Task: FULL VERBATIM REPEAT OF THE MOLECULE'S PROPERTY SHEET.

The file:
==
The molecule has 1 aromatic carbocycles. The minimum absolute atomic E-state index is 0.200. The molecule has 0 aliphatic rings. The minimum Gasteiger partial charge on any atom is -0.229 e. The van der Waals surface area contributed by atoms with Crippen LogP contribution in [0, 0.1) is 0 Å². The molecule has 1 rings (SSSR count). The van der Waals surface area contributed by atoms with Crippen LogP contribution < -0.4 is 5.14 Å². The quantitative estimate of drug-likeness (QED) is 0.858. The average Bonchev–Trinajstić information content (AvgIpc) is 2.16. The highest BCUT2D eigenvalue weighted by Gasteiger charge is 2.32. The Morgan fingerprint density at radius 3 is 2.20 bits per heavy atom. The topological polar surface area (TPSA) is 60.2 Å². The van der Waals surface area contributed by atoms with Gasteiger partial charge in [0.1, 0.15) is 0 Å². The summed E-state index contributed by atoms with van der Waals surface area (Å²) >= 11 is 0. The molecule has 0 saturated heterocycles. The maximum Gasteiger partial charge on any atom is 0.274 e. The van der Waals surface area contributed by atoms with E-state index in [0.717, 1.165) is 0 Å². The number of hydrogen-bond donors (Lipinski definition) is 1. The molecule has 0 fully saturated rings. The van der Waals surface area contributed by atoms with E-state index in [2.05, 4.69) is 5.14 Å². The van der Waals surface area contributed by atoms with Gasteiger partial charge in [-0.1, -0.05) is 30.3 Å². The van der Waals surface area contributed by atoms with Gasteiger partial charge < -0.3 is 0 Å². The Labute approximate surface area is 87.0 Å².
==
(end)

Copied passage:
The molecule has 1 aromatic carbocycles. The minimum absolute atomic E-state index is 0.200. The molecule has 0 aliphatic rings. The minimum Gasteiger partial charge on any atom is -0.229 e. The van der Waals surface area contributed by atoms with Crippen LogP contribution in [0, 0.1) is 0 Å². The molecule has 1 rings (SSSR count). The van der Waals surface area contributed by atoms with Crippen LogP contribution < -0.4 is 5.14 Å². The quantitative estimate of drug-likeness (QED) is 0.858. The average Bonchev–Trinajstić information content (AvgIpc) is 2.16. The highest BCUT2D eigenvalue weighted by Gasteiger charge is 2.32. The Morgan fingerprint density at radius 3 is 2.20 bits per heavy atom. The topological polar surface area (TPSA) is 60.2 Å². The van der Waals surface area contributed by atoms with Gasteiger partial charge in [0.1, 0.15) is 0 Å². The summed E-state index contributed by atoms with van der Waals surface area (Å²) >= 11 is 0. The molecule has 0 saturated heterocycles. The maximum Gasteiger partial charge on any atom is 0.274 e. The van der Waals surface area contributed by atoms with E-state index in [0.717, 1.165) is 0 Å². The number of hydrogen-bond donors (Lipinski definition) is 1. The molecule has 0 fully saturated rings. The van der Waals surface area contributed by atoms with E-state index in [2.05, 4.69) is 5.14 Å². The van der Waals surface area contributed by atoms with Gasteiger partial charge in [-0.1, -0.05) is 30.3 Å². The van der Waals surface area contributed by atoms with Gasteiger partial charge < -0.3 is 0 Å². The Labute approximate surface area is 87.0 Å².